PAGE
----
In Matthew, we see a recurring theme: this idea that the intentions of a person are the source of what pleases God, rather than actions being what brings God pleasure. Join us as we continue our study in Matthew 16; here we will learn once more from Jesus’s teachings what it is that pleases God.
Jerome considered the signs from heaven to have been refused to those without faith, but revealed in the form of the appearance of Elijah and Moses in Matthew 17:1-3.
“When the scribes and Pharisees tested him and demanded signs from heaven, he was unwilling to give them.65 Instead he silenced the perverse request with a prudent answer. Here, however, in order to increase the faith of the apostles, he gives a sign from heaven. Elijah comes down from heaven to the place where Jesus had ascended. Moreover, Moses rises up from the lower world”
Jerome, Commentary on Matthew
“They did not seek him out in order to believe but to lay hold of him. Had they come with any readiness to believe, he would have given such a sign. For he who said to the woman, “It is not fair,”1 and afterwards gave, much more would he have shown his bounty to these officials.
“But since they did not seek to believe, he therefore calls them hypocrites, because in another place they said one thing and meant another. If they had believed, they would not even have asked. It is evident that they did not believe, since when reproved and exposed, they did not remain with him, nor did they admit “We are ignorant and seek to learn.”
“But for what sign from heaven were they asking? Either that he should stay the sun, or curb the moon, or bring down thunderbolts, or work a change in the air, or some other such thing. The Gospel of Matthew, Homily 53.3.2 1”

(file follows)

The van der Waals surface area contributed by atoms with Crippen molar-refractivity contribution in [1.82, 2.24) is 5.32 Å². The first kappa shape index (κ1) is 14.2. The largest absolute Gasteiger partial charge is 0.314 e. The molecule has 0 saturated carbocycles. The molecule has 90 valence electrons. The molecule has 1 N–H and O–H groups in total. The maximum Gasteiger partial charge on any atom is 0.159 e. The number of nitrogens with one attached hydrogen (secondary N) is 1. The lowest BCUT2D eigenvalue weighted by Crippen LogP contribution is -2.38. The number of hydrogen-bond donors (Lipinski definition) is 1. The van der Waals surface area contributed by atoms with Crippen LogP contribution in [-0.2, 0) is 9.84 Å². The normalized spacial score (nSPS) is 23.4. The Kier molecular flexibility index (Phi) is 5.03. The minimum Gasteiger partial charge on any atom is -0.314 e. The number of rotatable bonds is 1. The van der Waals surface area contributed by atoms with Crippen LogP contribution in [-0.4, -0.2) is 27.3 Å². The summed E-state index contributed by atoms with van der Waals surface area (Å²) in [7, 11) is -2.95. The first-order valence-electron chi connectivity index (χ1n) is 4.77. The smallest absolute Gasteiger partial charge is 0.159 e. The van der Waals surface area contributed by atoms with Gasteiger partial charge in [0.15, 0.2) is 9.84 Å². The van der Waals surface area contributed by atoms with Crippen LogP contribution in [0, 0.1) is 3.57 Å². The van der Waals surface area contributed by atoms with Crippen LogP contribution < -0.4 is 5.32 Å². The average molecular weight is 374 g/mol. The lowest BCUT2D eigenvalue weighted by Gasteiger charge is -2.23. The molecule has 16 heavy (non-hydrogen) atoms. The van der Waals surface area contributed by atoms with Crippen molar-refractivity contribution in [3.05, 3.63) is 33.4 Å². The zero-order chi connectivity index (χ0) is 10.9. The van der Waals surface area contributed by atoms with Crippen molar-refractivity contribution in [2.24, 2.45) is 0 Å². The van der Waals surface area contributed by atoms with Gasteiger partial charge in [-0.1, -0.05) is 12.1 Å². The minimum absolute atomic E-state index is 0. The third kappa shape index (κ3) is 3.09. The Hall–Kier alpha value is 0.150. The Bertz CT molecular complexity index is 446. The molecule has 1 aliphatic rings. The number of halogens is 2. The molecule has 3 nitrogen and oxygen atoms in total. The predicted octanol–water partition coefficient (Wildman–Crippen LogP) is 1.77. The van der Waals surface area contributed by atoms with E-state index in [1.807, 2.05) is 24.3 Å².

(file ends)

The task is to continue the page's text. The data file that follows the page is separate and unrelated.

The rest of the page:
Manlio Simonetti, Ancient Christian Commentary on Scripture
Isaiah gives an interesting messianic prophecy concerning “signs from heaven and the depths”
It is also interesting to note that this same theme concerning “signs from heaven” comes up again in the book of John’s Revelation 12:1-6.
Now, we’re not trying to figure out times and prophecies here, in this study; but this does set the framework for our thinking as we look into the rest of this chapter. The Jewish religious leaders were looking to force Jesus’s hand. Either fulfill the messianic prophecies, or be rejected as the Messiah; and Christ turns it right back on them!
He points them back to Jonah. In Luke 11:30, “For as Jonah became a sign to the Ninevites, so also the Son of Man will be to this generation.”
How did the Jews respond? Just as Jonah: In the face of God’s demonstration of Kingdom Reality, and His message of repentance, ran from God’s message and instead tried to make things happen their way.
We can understand why Jesus was disgusted with the Jewish leaders, since we’ve seen over and over again the attitude that they’ve had toward Him throughout His ministry. Here we see that not only did Jesus rebuke the Pharisees and Sadducees, but He also took His disciples to the side and warned them against believing everything the Jewish religious leaders taught.
Why do you think that the disciples had such a hard time understanding when Jesus was teaching them with these sorts of illustrations?
There are many examples in the Bible using this theme of leaven. It is in interesting illustration to use, since it was easily one of the most common household items to be found at that time. There are also mentions of leaven going back to the Pentateuch.
Consider your own life: Can you think of any recent news/teachings/ideas that may be influencing your actions lately?
Are they drawing you into a deeper sense of peace with your God, or are they drawing you away from the shelter you need in God’s will?